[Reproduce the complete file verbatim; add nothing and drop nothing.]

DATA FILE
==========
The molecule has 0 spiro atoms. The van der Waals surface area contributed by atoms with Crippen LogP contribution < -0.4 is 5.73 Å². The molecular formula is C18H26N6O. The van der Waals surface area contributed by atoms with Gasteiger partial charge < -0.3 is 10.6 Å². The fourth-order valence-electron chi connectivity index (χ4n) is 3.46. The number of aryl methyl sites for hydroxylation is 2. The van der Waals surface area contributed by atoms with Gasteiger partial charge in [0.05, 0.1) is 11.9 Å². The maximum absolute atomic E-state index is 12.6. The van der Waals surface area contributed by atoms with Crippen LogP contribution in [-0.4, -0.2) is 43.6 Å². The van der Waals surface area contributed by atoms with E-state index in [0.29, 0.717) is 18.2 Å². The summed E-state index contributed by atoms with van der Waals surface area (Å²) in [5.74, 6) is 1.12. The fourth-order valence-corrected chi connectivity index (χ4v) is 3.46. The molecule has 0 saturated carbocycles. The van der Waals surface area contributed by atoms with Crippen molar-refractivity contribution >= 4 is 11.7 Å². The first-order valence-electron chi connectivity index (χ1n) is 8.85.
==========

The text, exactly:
The molecule has 0 spiro atoms. The van der Waals surface area contributed by atoms with Crippen LogP contribution < -0.4 is 5.73 Å². The molecular formula is C18H26N6O. The van der Waals surface area contributed by atoms with Gasteiger partial charge < -0.3 is 10.6 Å². The fourth-order valence-electron chi connectivity index (χ4n) is 3.46. The number of aryl methyl sites for hydroxylation is 2. The van der Waals surface area contributed by atoms with Gasteiger partial charge in [0.05, 0.1) is 11.9 Å². The maximum absolute atomic E-state index is 12.6. The van der Waals surface area contributed by atoms with Crippen LogP contribution in [-0.4, -0.2) is 43.6 Å². The van der Waals surface area contributed by atoms with E-state index in [0.29, 0.717) is 18.2 Å². The summed E-state index contributed by atoms with van der Waals surface area (Å²) in [5.74, 6) is 1.12. The fourth-order valence-corrected chi connectivity index (χ4v) is 3.46. The molecule has 0 saturated carbocycles. The van der Waals surface area contributed by atoms with Crippen molar-refractivity contribution >= 4 is 11.7 Å². The first-order valence-electron chi connectivity index (χ1n) is 8.85.